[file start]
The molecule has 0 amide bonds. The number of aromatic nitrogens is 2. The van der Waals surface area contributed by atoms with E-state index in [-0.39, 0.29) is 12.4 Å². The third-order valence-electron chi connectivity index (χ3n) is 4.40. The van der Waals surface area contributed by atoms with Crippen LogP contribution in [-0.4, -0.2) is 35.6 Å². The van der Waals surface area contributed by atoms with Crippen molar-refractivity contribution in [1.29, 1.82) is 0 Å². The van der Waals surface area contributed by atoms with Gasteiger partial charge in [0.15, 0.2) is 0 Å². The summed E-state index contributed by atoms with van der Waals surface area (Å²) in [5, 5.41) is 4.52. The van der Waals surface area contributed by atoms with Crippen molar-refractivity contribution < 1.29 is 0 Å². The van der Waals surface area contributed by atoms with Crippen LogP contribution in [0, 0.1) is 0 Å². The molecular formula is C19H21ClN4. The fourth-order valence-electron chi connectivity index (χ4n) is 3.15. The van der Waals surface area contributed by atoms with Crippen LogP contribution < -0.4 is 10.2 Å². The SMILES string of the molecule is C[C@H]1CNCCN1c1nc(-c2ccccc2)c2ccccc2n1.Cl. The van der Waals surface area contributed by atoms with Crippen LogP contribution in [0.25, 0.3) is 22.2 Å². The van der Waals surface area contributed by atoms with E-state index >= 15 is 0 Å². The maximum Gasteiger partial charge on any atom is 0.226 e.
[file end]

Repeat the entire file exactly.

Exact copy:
The molecule has 0 amide bonds. The number of aromatic nitrogens is 2. The van der Waals surface area contributed by atoms with E-state index in [-0.39, 0.29) is 12.4 Å². The third-order valence-electron chi connectivity index (χ3n) is 4.40. The van der Waals surface area contributed by atoms with Crippen LogP contribution in [-0.4, -0.2) is 35.6 Å². The van der Waals surface area contributed by atoms with Crippen molar-refractivity contribution in [1.29, 1.82) is 0 Å². The van der Waals surface area contributed by atoms with Gasteiger partial charge in [0.15, 0.2) is 0 Å². The summed E-state index contributed by atoms with van der Waals surface area (Å²) in [5, 5.41) is 4.52. The van der Waals surface area contributed by atoms with Crippen molar-refractivity contribution < 1.29 is 0 Å². The van der Waals surface area contributed by atoms with Crippen LogP contribution in [0, 0.1) is 0 Å². The molecular formula is C19H21ClN4. The fourth-order valence-electron chi connectivity index (χ4n) is 3.15. The van der Waals surface area contributed by atoms with Crippen LogP contribution < -0.4 is 10.2 Å². The SMILES string of the molecule is C[C@H]1CNCCN1c1nc(-c2ccccc2)c2ccccc2n1.Cl. The van der Waals surface area contributed by atoms with Crippen LogP contribution in [0.25, 0.3) is 22.2 Å². The van der Waals surface area contributed by atoms with E-state index >= 15 is 0 Å². The maximum Gasteiger partial charge on any atom is 0.226 e.